Prayer is what has kept me alive.
It had nothing to do with the IVs of drugs, the precision of a surgeon’s scalpel or the optimism often present in my precious mother. Though all those were God-given things, they didn’t keep me alive. Prayer did.
I have countless memories of moments where praying helped my seizure-filled brain clear enough to see Jesus. I have memories of nurses tellling me my private hospital room felt different, all the while holding stacks upon stacks of emails boasting one thing in common: Prayer.
Let me be clear.. it wasn’t the action of prayer — the liturgical “Dear Jesus ___________, amen” as it were, that kept my heart beating and my brain cognitively stable. It was the understanding that prayer connected my situation to the One True Holy God. When my body screamed in pain, prayer interceded for my life, my heart and my Spirit in ways I’ll never begin to comprehend.
Currently, I’m enrolled in a Principles of Prayer class at Grace College. Within this class, it is our goal to understand the power and privilege of prayer in a Christian’s life; of which I am one. You can’t really put a grade on that study. Within this course I’m astounded at what things I have forgotten (ignored?) about prayer since my body found a base-line of health.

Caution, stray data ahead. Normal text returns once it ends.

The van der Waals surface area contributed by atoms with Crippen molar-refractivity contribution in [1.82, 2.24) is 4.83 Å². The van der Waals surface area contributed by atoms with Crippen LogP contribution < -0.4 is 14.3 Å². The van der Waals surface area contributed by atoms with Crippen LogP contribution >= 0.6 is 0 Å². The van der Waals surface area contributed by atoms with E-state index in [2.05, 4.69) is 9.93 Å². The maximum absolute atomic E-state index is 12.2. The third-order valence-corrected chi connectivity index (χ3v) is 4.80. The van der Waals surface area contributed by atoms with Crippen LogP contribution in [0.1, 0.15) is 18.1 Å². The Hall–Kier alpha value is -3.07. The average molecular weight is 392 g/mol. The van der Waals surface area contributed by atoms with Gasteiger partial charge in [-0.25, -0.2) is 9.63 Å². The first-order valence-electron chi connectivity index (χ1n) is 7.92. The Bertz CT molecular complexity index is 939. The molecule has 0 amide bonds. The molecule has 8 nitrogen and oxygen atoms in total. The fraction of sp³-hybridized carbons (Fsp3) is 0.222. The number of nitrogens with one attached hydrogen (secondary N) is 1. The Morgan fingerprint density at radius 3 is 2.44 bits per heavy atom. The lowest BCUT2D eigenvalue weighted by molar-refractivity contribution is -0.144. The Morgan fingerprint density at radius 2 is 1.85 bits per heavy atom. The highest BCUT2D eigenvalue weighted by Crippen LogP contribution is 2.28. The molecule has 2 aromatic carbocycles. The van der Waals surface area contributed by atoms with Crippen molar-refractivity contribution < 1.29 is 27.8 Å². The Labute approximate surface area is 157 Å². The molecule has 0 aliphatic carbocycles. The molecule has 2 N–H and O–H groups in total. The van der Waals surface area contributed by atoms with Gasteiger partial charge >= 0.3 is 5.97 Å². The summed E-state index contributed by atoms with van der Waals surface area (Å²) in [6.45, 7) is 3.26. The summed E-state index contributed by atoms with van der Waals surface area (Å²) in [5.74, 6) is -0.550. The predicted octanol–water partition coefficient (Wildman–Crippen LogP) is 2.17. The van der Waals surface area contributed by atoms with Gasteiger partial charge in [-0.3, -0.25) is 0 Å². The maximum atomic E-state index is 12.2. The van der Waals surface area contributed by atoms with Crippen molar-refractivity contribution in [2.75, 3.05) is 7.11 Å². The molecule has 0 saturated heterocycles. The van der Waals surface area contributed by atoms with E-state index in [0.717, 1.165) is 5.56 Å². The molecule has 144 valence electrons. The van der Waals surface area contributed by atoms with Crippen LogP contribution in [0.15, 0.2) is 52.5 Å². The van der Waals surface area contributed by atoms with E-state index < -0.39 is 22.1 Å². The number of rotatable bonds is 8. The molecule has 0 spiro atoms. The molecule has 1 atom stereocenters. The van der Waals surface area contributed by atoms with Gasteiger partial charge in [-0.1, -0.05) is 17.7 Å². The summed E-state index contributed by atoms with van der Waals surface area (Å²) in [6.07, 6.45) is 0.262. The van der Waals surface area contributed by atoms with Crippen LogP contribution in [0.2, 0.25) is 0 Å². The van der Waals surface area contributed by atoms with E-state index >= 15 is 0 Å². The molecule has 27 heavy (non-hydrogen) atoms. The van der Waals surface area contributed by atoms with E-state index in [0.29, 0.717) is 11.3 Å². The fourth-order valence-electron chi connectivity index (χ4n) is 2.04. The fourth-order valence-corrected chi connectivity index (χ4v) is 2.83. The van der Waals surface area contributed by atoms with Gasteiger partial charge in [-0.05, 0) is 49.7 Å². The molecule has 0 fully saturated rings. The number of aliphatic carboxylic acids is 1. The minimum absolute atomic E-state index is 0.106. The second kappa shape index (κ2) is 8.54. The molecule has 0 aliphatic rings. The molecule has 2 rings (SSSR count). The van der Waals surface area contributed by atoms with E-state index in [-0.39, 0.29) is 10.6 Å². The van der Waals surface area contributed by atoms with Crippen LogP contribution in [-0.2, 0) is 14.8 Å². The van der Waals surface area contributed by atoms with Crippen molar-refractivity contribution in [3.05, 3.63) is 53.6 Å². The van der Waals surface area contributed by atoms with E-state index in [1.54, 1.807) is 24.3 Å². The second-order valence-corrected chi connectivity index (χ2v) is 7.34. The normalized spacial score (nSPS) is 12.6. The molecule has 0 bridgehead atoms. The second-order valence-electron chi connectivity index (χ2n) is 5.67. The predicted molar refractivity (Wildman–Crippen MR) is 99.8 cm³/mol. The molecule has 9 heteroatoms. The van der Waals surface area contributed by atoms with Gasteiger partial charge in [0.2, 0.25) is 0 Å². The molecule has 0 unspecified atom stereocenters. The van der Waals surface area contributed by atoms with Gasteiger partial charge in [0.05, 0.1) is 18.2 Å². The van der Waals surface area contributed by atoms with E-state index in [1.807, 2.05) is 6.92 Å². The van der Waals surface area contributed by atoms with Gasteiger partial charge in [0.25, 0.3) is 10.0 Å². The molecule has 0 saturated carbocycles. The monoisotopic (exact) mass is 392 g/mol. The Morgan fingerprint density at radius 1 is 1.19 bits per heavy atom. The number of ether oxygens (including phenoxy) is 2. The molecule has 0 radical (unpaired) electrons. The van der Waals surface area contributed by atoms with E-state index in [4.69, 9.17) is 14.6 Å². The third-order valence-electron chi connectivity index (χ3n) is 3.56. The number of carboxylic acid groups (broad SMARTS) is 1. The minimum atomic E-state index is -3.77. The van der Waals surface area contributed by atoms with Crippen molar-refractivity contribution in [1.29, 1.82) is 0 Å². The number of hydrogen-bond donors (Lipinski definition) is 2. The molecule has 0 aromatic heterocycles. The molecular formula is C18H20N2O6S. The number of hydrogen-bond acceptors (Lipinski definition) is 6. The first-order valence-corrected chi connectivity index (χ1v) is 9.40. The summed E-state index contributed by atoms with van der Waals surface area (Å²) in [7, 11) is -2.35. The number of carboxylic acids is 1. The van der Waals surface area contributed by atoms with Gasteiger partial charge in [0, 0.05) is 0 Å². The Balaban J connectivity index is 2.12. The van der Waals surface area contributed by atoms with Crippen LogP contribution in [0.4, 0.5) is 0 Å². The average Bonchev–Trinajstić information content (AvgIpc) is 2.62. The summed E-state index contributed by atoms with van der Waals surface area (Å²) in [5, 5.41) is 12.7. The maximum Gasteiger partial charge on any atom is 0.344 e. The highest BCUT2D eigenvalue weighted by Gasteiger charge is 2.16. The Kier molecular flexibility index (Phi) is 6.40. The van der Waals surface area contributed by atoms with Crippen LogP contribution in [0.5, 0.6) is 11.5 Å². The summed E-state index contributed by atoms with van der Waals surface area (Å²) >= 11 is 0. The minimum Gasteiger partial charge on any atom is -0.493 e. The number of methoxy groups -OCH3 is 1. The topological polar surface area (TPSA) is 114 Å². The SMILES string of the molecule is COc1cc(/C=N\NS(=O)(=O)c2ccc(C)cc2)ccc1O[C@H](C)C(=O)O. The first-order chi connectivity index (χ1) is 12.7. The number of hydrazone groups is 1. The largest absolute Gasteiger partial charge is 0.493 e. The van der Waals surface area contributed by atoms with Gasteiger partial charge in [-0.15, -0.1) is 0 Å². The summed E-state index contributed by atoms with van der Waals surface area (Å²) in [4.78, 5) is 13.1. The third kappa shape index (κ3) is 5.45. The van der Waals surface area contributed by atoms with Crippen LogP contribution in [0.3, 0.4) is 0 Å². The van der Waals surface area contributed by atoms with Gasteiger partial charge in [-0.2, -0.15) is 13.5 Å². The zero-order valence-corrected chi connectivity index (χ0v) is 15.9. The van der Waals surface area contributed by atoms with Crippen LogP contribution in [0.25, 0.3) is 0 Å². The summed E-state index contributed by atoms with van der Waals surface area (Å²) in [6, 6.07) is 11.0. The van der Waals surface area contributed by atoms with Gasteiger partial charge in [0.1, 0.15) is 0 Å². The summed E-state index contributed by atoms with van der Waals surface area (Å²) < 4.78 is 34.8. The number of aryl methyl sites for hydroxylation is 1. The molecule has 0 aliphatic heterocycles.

I won’t lie– it’s probably one of the most embarassing things about my life thus far.
As I was praying for a friend this evening, I was reminded of how precious prayer was to my young heart while I laid in a hospital bed. What changed? Why is prayer seen as more of a duty than a joyful, intimate, scandalous moment with my Lord and Savior?
I came to the conclusion that only one thing has changed. I’ve forgotten to ask and expect big things to occur in and because of my prayer life. I’ve started to treat prayer as a dutiful expectation rather than a response of adoration… Therefore, I expect less of God.
Pondering that this evening, I heard God whisper one, simple yet powerful thing to my heart:
I’m still big enough to be The Ultimately Supreme God. Act like it when you pray.